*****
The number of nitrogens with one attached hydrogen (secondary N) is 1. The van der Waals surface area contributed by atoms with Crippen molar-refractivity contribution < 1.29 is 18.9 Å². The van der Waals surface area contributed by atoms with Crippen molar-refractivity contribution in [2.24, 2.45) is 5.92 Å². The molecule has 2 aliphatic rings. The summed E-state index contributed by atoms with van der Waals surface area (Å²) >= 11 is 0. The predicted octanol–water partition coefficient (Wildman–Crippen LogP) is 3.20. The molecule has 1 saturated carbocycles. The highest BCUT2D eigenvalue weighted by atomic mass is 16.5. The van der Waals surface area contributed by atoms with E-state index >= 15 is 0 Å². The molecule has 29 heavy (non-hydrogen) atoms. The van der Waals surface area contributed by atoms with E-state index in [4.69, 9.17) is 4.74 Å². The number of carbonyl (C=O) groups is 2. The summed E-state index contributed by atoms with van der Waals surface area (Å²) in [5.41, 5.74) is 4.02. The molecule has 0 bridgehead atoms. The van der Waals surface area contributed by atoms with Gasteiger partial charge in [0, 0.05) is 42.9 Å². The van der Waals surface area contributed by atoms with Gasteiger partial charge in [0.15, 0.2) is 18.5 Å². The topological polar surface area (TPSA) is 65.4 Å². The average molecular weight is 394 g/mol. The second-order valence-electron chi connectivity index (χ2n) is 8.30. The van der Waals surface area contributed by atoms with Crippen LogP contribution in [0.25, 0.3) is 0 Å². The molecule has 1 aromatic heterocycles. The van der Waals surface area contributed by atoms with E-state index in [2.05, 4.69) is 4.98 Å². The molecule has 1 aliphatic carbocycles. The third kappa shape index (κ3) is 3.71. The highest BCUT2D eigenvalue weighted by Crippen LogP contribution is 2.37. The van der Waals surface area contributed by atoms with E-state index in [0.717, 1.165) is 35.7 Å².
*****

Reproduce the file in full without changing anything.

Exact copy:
The number of nitrogens with one attached hydrogen (secondary N) is 1. The van der Waals surface area contributed by atoms with Crippen molar-refractivity contribution < 1.29 is 18.9 Å². The van der Waals surface area contributed by atoms with Crippen molar-refractivity contribution in [2.24, 2.45) is 5.92 Å². The molecule has 2 aliphatic rings. The summed E-state index contributed by atoms with van der Waals surface area (Å²) >= 11 is 0. The predicted octanol–water partition coefficient (Wildman–Crippen LogP) is 3.20. The molecule has 1 saturated carbocycles. The highest BCUT2D eigenvalue weighted by atomic mass is 16.5. The van der Waals surface area contributed by atoms with E-state index >= 15 is 0 Å². The molecule has 29 heavy (non-hydrogen) atoms. The van der Waals surface area contributed by atoms with E-state index in [4.69, 9.17) is 4.74 Å². The number of carbonyl (C=O) groups is 2. The summed E-state index contributed by atoms with van der Waals surface area (Å²) in [5.41, 5.74) is 4.02. The molecule has 0 bridgehead atoms. The van der Waals surface area contributed by atoms with Gasteiger partial charge in [0, 0.05) is 42.9 Å². The van der Waals surface area contributed by atoms with Gasteiger partial charge in [0.15, 0.2) is 18.5 Å². The topological polar surface area (TPSA) is 65.4 Å². The average molecular weight is 394 g/mol. The second-order valence-electron chi connectivity index (χ2n) is 8.30. The van der Waals surface area contributed by atoms with Crippen LogP contribution in [0.25, 0.3) is 0 Å². The molecule has 1 aromatic heterocycles. The van der Waals surface area contributed by atoms with E-state index in [2.05, 4.69) is 4.98 Å². The molecule has 1 aliphatic carbocycles. The third kappa shape index (κ3) is 3.71. The highest BCUT2D eigenvalue weighted by Crippen LogP contribution is 2.37. The van der Waals surface area contributed by atoms with E-state index in [0.717, 1.165) is 35.7 Å².